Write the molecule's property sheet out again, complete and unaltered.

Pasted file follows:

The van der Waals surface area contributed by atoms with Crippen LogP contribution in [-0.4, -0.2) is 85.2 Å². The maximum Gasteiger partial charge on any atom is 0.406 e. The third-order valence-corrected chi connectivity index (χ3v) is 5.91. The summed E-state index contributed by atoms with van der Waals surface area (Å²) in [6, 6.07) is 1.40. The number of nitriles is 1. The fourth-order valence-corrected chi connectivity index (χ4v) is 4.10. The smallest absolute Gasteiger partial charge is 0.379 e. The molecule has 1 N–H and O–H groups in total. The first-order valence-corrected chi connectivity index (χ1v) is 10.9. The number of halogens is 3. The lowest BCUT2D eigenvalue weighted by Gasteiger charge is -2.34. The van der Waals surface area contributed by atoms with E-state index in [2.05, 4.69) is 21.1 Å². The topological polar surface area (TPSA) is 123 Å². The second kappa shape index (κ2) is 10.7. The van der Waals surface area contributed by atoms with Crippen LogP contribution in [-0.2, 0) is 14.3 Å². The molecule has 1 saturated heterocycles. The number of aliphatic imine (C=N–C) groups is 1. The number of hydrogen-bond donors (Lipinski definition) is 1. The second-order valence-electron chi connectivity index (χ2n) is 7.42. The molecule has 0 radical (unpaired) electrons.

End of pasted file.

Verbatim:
The van der Waals surface area contributed by atoms with Crippen LogP contribution in [-0.4, -0.2) is 85.2 Å². The maximum Gasteiger partial charge on any atom is 0.406 e. The third-order valence-corrected chi connectivity index (χ3v) is 5.91. The summed E-state index contributed by atoms with van der Waals surface area (Å²) in [6, 6.07) is 1.40. The number of nitriles is 1. The fourth-order valence-corrected chi connectivity index (χ4v) is 4.10. The smallest absolute Gasteiger partial charge is 0.379 e. The molecule has 1 N–H and O–H groups in total. The first-order valence-corrected chi connectivity index (χ1v) is 10.9. The number of halogens is 3. The lowest BCUT2D eigenvalue weighted by Gasteiger charge is -2.34. The van der Waals surface area contributed by atoms with E-state index in [2.05, 4.69) is 21.1 Å². The topological polar surface area (TPSA) is 123 Å². The second kappa shape index (κ2) is 10.7. The van der Waals surface area contributed by atoms with Crippen LogP contribution in [-0.2, 0) is 14.3 Å². The molecule has 1 saturated heterocycles. The number of aliphatic imine (C=N–C) groups is 1. The number of hydrogen-bond donors (Lipinski definition) is 1. The second-order valence-electron chi connectivity index (χ2n) is 7.42. The molecule has 0 radical (unpaired) electrons.